Always fun to be in the studio for the CBC News Network Weekend Business Panel (so proud to be wearing a Winnipeg Jets pin on my lapel!). This past weekend, Elmer Kim, Natasha Fatah, and I debriefed a busy week in business, including:
- La Presse Goes Non-Profit: One of Canada’s longstanding publications will become a non-profit entity, setting the stage for receipt of donations, and perhaps, federal funding. What does this development mean for the future of newspaper-style media companies?
- Canadian Tire Set to Acquire Helly Hansen: This retailer has a long standing history in a range of sectors, including automotive, outdoor, and sporting goods. Will acquisition of this Norway-based sportswear company take Canadian Tire in a new direction?
- Meet Google Duplex: As AI continues to evolve, Google turned heads with a very human sounding voice making an appointment over the phone, engaging in a typical conversation with a human. What issues and opportunities does this technology raise?
Print and newspaper media have undergone massive changes over the past decade, leaving many struggling with questions around the next steps forward, as well as their future viability. Movement to a non-profit structure might give the impression that the revenue challenge is no longer an issue, but this is problematic for at least two reasons: (i) all organizations need money to survive, and in the case of non-profits, they need to demonstrate that they are worthy of donations and funding; and (ii) in order to do so, non-profits must be able to generate successful outcomes, which requires the right strategy and plan. In a nutshell, La Presse needs to have the right business model in place, including a clear plan around what it seeks to achieve and how it will do so, which boils down to cash inflows, outflows, and results. Moving a problem “from here to there” won’t fix it; stay tuned to see if this important work has been done.
The huge consumer appeal of “life wear”, those resilient fabric technologies that allow us to comfortably wear what was once thought as only athletic wear, from dawn to dusk, wherever we go, is a difficult trend for retailers to miss. Canadian Tire has long been a source of more durable items, and with the billion dollar acquisition of Helly Hansen, the opportunity exists to expand their offering into this popular area. In addition, since Helly is an established brand globally, the opportunity for Canadian Tire to generate revenues in other markets and, perhaps, expand product offerings into these channels could be of interest. What’s critical in the retail industry is to ensure that product is turning over, and that inventory isn’t so broad that it puts a drag on results. With Canadian Tire’s many departments, are they in the process of streamlining their offering to better align with the marketplace?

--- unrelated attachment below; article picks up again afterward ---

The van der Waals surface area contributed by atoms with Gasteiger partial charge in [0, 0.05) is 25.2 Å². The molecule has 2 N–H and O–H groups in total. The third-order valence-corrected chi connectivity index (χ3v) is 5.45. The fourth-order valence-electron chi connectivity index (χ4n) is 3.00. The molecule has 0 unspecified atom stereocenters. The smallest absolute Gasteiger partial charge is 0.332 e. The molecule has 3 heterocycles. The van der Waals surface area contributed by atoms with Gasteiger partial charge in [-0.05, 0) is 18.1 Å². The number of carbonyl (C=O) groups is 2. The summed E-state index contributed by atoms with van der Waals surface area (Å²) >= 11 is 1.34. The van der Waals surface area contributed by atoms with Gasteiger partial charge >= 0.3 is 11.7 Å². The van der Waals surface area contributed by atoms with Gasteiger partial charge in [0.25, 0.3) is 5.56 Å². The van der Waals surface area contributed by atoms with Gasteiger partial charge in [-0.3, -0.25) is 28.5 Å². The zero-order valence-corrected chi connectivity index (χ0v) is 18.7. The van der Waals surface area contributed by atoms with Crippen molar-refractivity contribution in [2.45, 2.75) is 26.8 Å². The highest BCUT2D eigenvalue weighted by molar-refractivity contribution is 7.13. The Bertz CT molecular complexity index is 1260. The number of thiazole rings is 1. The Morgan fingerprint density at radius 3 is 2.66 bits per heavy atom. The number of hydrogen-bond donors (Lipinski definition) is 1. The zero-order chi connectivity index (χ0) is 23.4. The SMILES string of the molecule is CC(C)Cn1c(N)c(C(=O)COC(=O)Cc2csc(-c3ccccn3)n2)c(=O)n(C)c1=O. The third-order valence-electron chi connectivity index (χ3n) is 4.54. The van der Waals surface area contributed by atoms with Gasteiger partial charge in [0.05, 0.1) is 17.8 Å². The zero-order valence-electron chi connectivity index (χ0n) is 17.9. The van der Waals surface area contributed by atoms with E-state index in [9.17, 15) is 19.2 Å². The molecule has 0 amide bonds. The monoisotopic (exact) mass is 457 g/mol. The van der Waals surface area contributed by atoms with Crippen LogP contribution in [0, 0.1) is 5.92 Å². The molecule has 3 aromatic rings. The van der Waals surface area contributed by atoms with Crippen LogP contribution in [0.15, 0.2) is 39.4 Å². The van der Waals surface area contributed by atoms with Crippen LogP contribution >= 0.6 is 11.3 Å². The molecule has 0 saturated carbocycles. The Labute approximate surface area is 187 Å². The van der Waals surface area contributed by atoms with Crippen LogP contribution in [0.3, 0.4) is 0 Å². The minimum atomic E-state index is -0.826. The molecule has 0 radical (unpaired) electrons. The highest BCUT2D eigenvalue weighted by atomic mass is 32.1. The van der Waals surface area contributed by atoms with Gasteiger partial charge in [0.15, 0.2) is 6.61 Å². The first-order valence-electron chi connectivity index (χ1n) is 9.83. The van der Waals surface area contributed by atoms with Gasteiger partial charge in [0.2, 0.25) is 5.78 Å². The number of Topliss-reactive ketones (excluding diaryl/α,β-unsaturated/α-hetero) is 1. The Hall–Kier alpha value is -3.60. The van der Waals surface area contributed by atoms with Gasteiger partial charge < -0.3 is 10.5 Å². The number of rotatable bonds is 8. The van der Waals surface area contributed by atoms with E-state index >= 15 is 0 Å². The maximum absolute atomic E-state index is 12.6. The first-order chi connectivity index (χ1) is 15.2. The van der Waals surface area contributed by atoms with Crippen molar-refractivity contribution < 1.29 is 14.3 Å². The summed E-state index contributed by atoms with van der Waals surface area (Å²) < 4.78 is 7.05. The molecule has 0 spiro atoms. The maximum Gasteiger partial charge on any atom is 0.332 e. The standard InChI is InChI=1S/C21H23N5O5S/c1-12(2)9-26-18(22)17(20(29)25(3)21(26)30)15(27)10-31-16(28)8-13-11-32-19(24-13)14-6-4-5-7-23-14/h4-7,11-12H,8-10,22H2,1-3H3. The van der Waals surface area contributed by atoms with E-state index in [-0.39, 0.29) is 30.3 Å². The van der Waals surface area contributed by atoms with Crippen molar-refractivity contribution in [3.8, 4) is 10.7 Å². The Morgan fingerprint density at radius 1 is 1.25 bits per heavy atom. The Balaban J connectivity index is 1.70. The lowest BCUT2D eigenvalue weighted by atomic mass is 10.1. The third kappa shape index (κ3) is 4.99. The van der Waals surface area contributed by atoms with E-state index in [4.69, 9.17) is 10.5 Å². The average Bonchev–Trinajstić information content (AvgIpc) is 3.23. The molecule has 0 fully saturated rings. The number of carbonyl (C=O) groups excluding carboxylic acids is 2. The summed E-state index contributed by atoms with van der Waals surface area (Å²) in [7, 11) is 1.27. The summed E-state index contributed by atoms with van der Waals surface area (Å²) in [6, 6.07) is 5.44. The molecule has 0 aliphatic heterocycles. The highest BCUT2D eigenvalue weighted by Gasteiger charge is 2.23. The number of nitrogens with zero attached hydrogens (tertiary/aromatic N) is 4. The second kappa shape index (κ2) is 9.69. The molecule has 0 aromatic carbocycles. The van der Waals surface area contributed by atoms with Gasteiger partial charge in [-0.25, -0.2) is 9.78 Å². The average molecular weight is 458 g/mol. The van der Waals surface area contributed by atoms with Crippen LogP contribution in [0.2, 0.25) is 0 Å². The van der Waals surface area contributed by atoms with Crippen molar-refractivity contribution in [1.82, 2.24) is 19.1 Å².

And finally, in the category of “the future is now”, Google just keeps on moving forward, with its Duplex technology that sounds oh, so human. With the ability to make phone appointments and interact with conversational ease, it’s not difficult to see many potential applications. As with any business, it’s important to also see the downside, including risks of utilizing this technology in unintended ways, such as impersonation and security breaches. Questions are also being raised around job loss, as a mass of relatively low value roles could be displaced; such has been the case over the last century or more. With so many high value things to do, call it progress.
Thanks for tuning in and see you next time, CBC!